The JLD is concerned that if the minimum wage were to be removed for trainees, there would more examples of exploitation occurring amongst trainees, as the JLD is already finding with many work experience and paralegals. Individuals could find themselves encouraged or simply due to desperation forced to work for very low salaries or next to nothing (if not free). There is a danger that the future generations of the legal profession could be mainly populated by individuals from wealthy backgrounds who are able to accept low-salaried training contracts as they are in a position to receive additional financial support from their family to supplement their low wage.
    It is clear that the impact will have a devastating effect on the current lack of diversity in the legal sector. How is this going to help encourage those from disadvantaged backgrounds to pursue a legal career if they have more debt from university, debt from legal education and now could face an even harder struggle to have any prospect of paying off that debt, and in fact incurring more? This is in a situation where many trainees and qualified solicitors already struggle with the high levels of debt. We ask, in whose interest is it to scrap the minimum salary?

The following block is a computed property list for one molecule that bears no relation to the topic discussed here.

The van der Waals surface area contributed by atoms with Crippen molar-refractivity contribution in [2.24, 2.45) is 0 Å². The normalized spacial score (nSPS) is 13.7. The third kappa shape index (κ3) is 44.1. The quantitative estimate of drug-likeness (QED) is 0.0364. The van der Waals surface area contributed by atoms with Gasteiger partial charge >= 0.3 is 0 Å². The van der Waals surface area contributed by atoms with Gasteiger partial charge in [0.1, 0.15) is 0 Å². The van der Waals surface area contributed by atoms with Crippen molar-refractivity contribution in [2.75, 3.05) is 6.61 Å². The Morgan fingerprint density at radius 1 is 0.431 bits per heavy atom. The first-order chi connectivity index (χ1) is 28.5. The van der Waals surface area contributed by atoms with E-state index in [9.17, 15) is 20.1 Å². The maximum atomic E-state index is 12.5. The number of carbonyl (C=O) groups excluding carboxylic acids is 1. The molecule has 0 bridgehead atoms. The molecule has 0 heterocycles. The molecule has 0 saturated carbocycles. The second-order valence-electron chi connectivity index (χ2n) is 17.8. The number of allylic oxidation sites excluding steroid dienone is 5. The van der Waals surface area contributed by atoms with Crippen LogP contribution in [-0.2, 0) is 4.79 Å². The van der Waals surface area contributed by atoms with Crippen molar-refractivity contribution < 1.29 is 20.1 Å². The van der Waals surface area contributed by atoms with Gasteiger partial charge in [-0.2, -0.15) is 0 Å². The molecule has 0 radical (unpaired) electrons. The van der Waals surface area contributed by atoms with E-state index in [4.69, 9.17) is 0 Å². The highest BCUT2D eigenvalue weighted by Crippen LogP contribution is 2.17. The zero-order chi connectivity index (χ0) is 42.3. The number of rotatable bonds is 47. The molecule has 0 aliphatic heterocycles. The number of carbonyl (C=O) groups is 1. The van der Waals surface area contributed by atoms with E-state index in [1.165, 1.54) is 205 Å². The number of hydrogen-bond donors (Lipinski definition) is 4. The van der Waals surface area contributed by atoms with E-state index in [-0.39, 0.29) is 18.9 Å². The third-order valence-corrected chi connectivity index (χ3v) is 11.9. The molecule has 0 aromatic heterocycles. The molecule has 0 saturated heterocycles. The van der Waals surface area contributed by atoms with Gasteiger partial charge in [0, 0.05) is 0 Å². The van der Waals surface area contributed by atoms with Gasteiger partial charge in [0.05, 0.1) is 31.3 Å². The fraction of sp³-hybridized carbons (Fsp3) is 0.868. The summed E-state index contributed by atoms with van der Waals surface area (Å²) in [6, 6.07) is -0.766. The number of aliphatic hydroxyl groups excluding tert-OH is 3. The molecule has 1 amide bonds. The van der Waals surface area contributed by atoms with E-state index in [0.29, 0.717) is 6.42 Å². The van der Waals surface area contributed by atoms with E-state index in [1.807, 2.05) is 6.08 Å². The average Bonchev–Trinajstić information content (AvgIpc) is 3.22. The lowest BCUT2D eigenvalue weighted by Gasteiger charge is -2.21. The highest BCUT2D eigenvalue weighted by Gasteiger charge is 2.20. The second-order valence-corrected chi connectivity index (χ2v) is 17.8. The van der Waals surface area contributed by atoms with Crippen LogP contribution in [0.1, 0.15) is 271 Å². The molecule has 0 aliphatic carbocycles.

That said, the JLD is committed to inviting debate and participating in consultations on the protection afforded by the minimum wage. However it has yet to be convinced by arguments suggesting that the minimum wage should be removed. The removal of the minimum wage would not only serve to restrict entry to those who could not afford the low wage, but it would open up trainee solicitors to further exploitation and the loss of talented individuals to other professions. It could also deter talented individuals from pursuing a career in legal aid and traditionally less well paid areas of practice.
    The JLD would also invite the SRA to extend its consultation to include individuals working as paralegals and those completing work experience programmes. Training contracts are often secured by undertaking work experience and/or work as a paralegal in a law firm. Therefore trainees should not be considered separately, but rather as part of the entire training process.
    The JLD will be responding to the SRA consultation proposals but welcomes feedback from other junior lawyers. Please therefore take the time to read the consultation proposals and send your comments by 12 March 2012 to juniorlawyers@lawsociety.org.uk